[ succeeded ] make_a_prerun
	[ succeeded ] get_pack_dependencies
	[ succeeded ] check_dependency_and_conflict_list
	[ succeeded ] install_pack_requirements
	[ succeeded ] get_pack_warnings
	[ succeeded ] register_pack

+--------------+---------------------+------------------------+---------+------------------+
| ref          | name                | description            | version | author           |
+--------------+---------------------+------------------------+---------+------------------+
| git          | git                 | Git SCM                | 0.6.1   | StackStorm, Inc. |
| my_st2_pack  | My StackStorm Pack  | Our collection of      | 0.0.1   | Bitovi           |
|              |                     | rules, sensors,        |         |                  |
|              |                     | workflows, and         |         |                  |
|              |                     | actions.               |         |                  |
+--------------+---------------------+------------------------+---------+------------------+

We can see our gitdependency pack installed along side our custom pack.

The subtext here means that our token is able to be decrypted by the StackStorm admin user as well as the fact that it will be visible to anyone with admin access to the UI. We can scope secrets to different users, but this fact remains true. Security is still very much a developing aspect of ST2 and certain concessions were made from a usability aspect.

But what does the payload object from git.head_sha_monitor look like?:

"payload": {
  "branch": "main",
  "revision": "a8090f598a36a4f523628b1dfa3aa4990eb7a782",
  "author": "Dylan",
  "author_email": "dylan@bitovi.com",
  "authored_date": "2020-12-01T15:09:50Z",
  "author_tz_offset": 18000,
  "commit_message": "Updated Pack Action",
  "committer": "Dylan",
  "committer_email": "dylan@bitovi.com",
  "committed_date": "2020-12-01T15:09:50Z",
  "committer_tz_offset": 18000,
  "repository_url": "https://dylan-bitovi:(YOUR_GITHUB_TOKEN)@github.com/dylan-bitovi/my_st2_pack.git"
}

These elements are all defined as part of the git.head_sha_monitor sensor, but the only one we are actually using is the repository_url. But hold on a minute, where did that repo URL come from?

Recall how I mentioned we still needed to configure our git community pack that was installed as our dependency. Well now is the time to complete that last task, by saving one last local file:

git 's Pack Config File:
/opt/stackstorm/configs/git.yaml
---
repositories:
  - url: "https://dylan-bitovi:{{ st2kv.system.github_token | decrypt_kv }}@github.com/dylan-bitovi/my_st2_pack.git"
    branch: "main"

The /opt/stackstorm/configs directory is the home for our Pack specific config files.  The pack config file is where we can define what default values to use in the pack, or to accept a user set dictionary of variables and values. While our my_st2_pack pack does not have a pack config, if it did, there would be a my_st2_pack.yaml file located here as well.

With our local git pack config now set, if we now run:

sudo st2ctl reload --register-configs

So the git pack will pick up its newly set config.

Then we just need to reload the sensor container:

sudo st2ctl restart st2sensorcontainer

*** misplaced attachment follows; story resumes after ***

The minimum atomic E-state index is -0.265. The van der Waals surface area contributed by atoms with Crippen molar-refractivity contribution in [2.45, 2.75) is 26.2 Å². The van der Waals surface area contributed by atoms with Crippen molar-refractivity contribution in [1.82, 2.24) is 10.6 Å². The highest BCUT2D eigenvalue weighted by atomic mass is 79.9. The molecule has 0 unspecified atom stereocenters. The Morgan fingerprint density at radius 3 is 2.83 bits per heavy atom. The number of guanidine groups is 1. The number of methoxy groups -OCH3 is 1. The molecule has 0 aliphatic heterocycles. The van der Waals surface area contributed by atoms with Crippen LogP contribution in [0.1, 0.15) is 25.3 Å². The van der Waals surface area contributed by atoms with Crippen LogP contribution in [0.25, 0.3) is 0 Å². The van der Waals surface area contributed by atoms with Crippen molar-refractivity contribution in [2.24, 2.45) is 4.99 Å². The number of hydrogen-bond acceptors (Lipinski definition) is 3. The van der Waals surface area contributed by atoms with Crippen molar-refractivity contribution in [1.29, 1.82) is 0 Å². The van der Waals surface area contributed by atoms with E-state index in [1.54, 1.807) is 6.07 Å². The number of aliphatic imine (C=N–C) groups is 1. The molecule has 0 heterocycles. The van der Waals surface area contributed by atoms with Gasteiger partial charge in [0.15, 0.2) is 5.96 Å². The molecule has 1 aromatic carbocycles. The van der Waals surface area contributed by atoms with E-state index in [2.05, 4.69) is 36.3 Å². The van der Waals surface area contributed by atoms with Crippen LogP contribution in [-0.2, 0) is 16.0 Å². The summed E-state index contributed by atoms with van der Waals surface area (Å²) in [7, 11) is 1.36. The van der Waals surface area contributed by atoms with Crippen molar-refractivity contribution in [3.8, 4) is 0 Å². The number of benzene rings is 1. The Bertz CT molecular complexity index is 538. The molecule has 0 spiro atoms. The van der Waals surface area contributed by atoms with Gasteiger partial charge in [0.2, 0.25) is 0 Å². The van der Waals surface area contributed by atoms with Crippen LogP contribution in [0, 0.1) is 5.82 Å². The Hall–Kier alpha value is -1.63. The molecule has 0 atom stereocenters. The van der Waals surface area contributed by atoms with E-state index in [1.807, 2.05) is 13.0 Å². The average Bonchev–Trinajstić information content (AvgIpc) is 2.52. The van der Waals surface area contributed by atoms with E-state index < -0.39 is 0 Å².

The sensor will now be regularly polling our private repo using our authentication token, attempting to detect any pushes to the main branch. Infact, we should see the sensor trigger right away as the sensor operates by cloning the repo and detecting  differences on the branch as our changes, it has no local copy to compare to at the moment, so it will fire off right away:

UI-first-run-install

Houston, we have continuous pack integration!

When we push a new update to our pack's GitHub repo's main branch, the polling sensor will quickly pick up the change, generating a trigger, which is mapped by our rule to our action, which causes our pack to automatically install the new version from our repo.

Lets test it out:

For a simple test, let's increment our pack.yaml's version value to version: 0.0.2.new-pack

Save the file, commit the changes to git, and push, and then take a look back at our StackStorm UI. In a few moments we should see our second trigger:
UI-second-run

Examining our Pack for the new version:

new-pack-inUI

Sweet victory!


To Infinity and Beyond

This article only shows what amounts to a fairly basic workflow, however this can easily form as the basis for something much more complex.

Perhaps, we would like to post a Jira tracking ticket when a new revision is pushed and installed. Maybe we want to make our Rule more efficient by adding filtering Criteria to not install if the version is only a minor release. If our StackStorm instance is reachable by other APIs we can look into expanding to utilize the generic ST2 webhook receiver as opposed to a polling based approach.

So far, we have only made a dent in exploring the features of the options available. Just this single workflow can be continuously refined and expanded, it only depends on what our final goal of the workflow to be.

Hopefully this article has left you with an idea of how StackStorm works, how to get off the ground, and spurred some questions about opportunities for including it in your own environments. At the same time we have demonstrated basic Continuous Integration functionality for our pack, which is another concept to be explored at great length.

If you have further questions or suggestions, please reach out and become new members in the StackStorm Community Slack, or drop us a message at Bitovi!